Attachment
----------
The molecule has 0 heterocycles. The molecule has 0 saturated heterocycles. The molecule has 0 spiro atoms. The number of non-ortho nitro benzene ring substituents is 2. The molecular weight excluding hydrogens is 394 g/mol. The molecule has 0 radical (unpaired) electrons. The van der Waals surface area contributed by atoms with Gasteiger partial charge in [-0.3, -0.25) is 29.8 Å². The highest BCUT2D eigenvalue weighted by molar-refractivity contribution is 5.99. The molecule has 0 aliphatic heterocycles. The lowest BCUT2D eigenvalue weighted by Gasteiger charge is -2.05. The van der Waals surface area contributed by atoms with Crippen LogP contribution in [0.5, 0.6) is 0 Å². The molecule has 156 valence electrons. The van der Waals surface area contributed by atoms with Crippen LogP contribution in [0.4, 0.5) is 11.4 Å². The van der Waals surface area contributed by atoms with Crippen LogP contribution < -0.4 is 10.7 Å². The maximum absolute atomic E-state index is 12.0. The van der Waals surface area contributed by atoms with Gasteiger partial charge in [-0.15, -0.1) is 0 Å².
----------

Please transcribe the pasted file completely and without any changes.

The molecule has 0 heterocycles. The molecule has 0 saturated heterocycles. The molecule has 0 spiro atoms. The number of non-ortho nitro benzene ring substituents is 2. The molecular weight excluding hydrogens is 394 g/mol. The molecule has 0 radical (unpaired) electrons. The van der Waals surface area contributed by atoms with Gasteiger partial charge in [-0.3, -0.25) is 29.8 Å². The highest BCUT2D eigenvalue weighted by molar-refractivity contribution is 5.99. The molecule has 0 aliphatic heterocycles. The lowest BCUT2D eigenvalue weighted by Gasteiger charge is -2.05. The van der Waals surface area contributed by atoms with Crippen LogP contribution in [0.5, 0.6) is 0 Å². The molecule has 156 valence electrons. The van der Waals surface area contributed by atoms with Crippen LogP contribution in [0.4, 0.5) is 11.4 Å². The van der Waals surface area contributed by atoms with Crippen LogP contribution < -0.4 is 10.7 Å². The maximum absolute atomic E-state index is 12.0. The van der Waals surface area contributed by atoms with Gasteiger partial charge in [-0.15, -0.1) is 0 Å².